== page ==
The popularity of yoga is rising worldwide. Nowadays the mental and physical health benefits of yoga are being more and more researched and the evidence for its positive contribution to wellbeing is growing. It’s being practiced all around the world and is starting to be incorporated in many different settings as a supportive tool in healing or therapy.Not only for adults, but also for children the practice of yoga has become a powerful tool to deal with stressors in daily life.
Today’s children grow up in rapidly changing societies, where violence, aggression and criminality are becoming more apparent through global developments and social media. On a micro level we see children being raised in dysfunctional families or unsafe environments is becoming more common, leading to an increased population of traumatised and ‘at risk youth’. More attention is being paid to the implementation of yoga and mindfulness practices in schools, detention centres, foster care and orphanages to address the problems of at risk kids. Yoga can help them regain control over their bodies, minds and lives. And they like it.
The benefits of yoga for at risk childrenYoga can be seen as a practical therapy for abnormal emotional development, which can result in personality disorders in a later stage. Practicing yoga at an early age can contribute to balancing the stages of mental development of children. Since children’s brains are still flexible to growth, receptive minds can be created and the quality of the consciousness be transformed. The earlier we start, the bigger the chance that children stay on track. Moreover, concentration skills and focus is being stimulated in performing asanas and learning how to breathe. The consistent practice of yoga is a powerful tool to keep at risk kids at the right path.
2. Children learn how to deal with physical tension and emotional stress. The body becomes relaxed, the mind becomes still and they get more in touch with a place of peace and calmness inside. Learning how to breath properly adds a lot to this as well.
3. Increasing body awareness through the practice brings back self-control and self-efficacy and the ability to connect with emotions and the inner world. Also, overall awareness is increased, and the ability to observe the inner world from a distance without judgement.
4. Children learn how to accept things they cannot change. Children learn to adapt an acceptance-based coping style and learn to approach themselves and the world around them coming from a place of compassion.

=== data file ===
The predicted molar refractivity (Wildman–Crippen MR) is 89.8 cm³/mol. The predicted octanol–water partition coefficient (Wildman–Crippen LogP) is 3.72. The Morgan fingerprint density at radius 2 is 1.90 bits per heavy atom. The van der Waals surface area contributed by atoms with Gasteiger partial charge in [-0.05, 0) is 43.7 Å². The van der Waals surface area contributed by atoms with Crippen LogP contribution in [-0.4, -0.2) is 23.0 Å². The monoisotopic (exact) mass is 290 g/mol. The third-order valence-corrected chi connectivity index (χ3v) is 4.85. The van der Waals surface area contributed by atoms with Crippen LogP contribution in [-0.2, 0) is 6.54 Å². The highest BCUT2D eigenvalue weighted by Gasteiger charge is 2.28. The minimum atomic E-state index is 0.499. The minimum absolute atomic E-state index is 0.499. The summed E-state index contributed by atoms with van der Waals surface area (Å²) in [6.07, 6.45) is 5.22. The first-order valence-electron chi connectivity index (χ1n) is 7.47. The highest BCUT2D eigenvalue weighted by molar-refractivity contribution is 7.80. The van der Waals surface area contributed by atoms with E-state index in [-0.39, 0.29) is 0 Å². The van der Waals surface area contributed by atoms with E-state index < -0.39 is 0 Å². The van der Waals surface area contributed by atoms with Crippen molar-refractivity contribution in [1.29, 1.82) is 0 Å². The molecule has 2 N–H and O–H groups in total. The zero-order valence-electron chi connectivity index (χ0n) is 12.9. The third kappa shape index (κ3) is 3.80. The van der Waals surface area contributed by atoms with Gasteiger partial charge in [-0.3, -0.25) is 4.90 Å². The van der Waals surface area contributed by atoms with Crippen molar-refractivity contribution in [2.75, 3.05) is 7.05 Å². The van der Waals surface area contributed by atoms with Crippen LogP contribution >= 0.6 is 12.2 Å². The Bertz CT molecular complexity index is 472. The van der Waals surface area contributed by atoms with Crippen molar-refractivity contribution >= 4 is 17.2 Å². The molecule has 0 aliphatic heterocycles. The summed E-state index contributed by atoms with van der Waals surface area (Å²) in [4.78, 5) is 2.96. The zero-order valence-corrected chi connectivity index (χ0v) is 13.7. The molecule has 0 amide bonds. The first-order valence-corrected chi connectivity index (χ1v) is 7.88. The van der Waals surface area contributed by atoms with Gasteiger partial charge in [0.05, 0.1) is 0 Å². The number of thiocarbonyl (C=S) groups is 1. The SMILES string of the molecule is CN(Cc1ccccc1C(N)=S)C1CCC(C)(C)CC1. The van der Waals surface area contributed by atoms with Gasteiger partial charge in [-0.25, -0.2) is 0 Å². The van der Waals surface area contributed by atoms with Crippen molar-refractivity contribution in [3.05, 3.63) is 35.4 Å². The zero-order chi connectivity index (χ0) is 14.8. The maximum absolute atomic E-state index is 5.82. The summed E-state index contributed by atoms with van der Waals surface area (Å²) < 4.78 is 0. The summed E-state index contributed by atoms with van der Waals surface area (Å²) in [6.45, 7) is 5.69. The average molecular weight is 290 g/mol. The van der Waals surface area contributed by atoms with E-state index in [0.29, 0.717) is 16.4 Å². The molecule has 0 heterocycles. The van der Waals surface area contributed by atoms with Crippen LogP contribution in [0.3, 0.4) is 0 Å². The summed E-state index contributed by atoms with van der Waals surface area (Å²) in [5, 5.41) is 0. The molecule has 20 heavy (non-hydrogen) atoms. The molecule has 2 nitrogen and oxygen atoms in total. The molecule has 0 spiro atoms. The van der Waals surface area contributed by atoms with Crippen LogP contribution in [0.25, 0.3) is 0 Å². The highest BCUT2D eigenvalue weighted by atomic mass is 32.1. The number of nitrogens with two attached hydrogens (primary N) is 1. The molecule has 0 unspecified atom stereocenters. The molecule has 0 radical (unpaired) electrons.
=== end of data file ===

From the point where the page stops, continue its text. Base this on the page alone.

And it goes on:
5. Sraddha — a safe shelter within. One more crucial aspect to follow the right path, that goes for every at risk child, is being stimulated through the practice of yoga and can be considered as the starting point and foundation of the healing process of the child. It’s the process of self-realisation and the connection with our true selves through the practice of yoga. It brings us all the way back to the Yoga Sutras of Patanjali, where he describes in Sutra 1.20 a systematic way to follow the right path. It all starts with sraddha, the faith that you are moving in the right direction. The practice of yoga stimulates the development of a deep belief, an inner trust and awareness that these children often lack. It’s that feeling of safety within, where the body becomes a safe place to be, feeling grounded, present and aware.
“Last week I had an interesting discussion on the concept of ‘sraddha’ with the teachers of Deenabandhu School during the workshops I gave on trauma healing and yoga. Although there’s no proper translation in English for this Sanskrit word, it comes down to a deep feeling of trust, confidence and faith, firmly rooted within. A constant awareness of the soul arising from love. It’s sraddha that ignites the inner fire, enlightens and helps to burn through all obstacles. An anchor. A shining light in the darkness, with a strong belief in light at the end of the tunnel. In the darkest sky, sparkling stars shine at their best. Sraddha makes that this sparkle reaches us, even if it’s many light years away. Just looking up at the darkness and knowing it’s there is sometimes enough. A place that doesn’t naturally exist in everybody’s vocabulary.
The children of orphanage Deenabandhu often aren’t born with this safe shelter. Home. Nobody to turn on the heating when it’s getting cold. To light the candles when it’s getting dark. They only have the light of the stars that guides them from their first steps on the earth. And it’s exactly this ray of light, this sraddha that is lifting them up and taking them to the place where they belong. To that safe shelter within.”